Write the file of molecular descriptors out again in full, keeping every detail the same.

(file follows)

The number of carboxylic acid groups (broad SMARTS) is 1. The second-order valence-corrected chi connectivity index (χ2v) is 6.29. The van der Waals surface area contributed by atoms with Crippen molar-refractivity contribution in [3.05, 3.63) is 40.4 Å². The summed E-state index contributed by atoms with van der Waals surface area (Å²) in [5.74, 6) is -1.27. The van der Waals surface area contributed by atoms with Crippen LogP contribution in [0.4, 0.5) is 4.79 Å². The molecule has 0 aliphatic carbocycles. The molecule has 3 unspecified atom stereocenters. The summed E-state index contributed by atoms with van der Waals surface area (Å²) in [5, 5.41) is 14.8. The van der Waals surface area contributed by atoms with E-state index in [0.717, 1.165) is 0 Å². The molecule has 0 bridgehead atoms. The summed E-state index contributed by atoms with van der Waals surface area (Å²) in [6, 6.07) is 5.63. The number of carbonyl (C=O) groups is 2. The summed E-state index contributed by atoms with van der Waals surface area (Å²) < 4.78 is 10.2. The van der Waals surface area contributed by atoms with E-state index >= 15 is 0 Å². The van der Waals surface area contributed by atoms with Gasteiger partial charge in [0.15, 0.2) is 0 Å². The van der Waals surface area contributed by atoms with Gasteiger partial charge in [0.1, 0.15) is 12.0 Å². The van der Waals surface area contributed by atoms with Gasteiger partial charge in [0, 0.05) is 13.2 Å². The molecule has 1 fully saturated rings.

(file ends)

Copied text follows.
The number of carboxylic acid groups (broad SMARTS) is 1. The second-order valence-corrected chi connectivity index (χ2v) is 6.29. The van der Waals surface area contributed by atoms with Crippen molar-refractivity contribution in [3.05, 3.63) is 40.4 Å². The summed E-state index contributed by atoms with van der Waals surface area (Å²) in [5.74, 6) is -1.27. The van der Waals surface area contributed by atoms with Crippen LogP contribution in [0.4, 0.5) is 4.79 Å². The molecule has 0 aliphatic carbocycles. The molecule has 3 unspecified atom stereocenters. The summed E-state index contributed by atoms with van der Waals surface area (Å²) in [5, 5.41) is 14.8. The van der Waals surface area contributed by atoms with E-state index in [0.717, 1.165) is 0 Å². The molecule has 0 bridgehead atoms. The summed E-state index contributed by atoms with van der Waals surface area (Å²) in [6, 6.07) is 5.63. The number of carbonyl (C=O) groups is 2. The summed E-state index contributed by atoms with van der Waals surface area (Å²) < 4.78 is 10.2. The van der Waals surface area contributed by atoms with E-state index >= 15 is 0 Å². The van der Waals surface area contributed by atoms with Gasteiger partial charge in [0.15, 0.2) is 0 Å². The van der Waals surface area contributed by atoms with Gasteiger partial charge in [0.1, 0.15) is 12.0 Å². The van der Waals surface area contributed by atoms with Gasteiger partial charge in [0, 0.05) is 13.2 Å². The molecule has 1 fully saturated rings.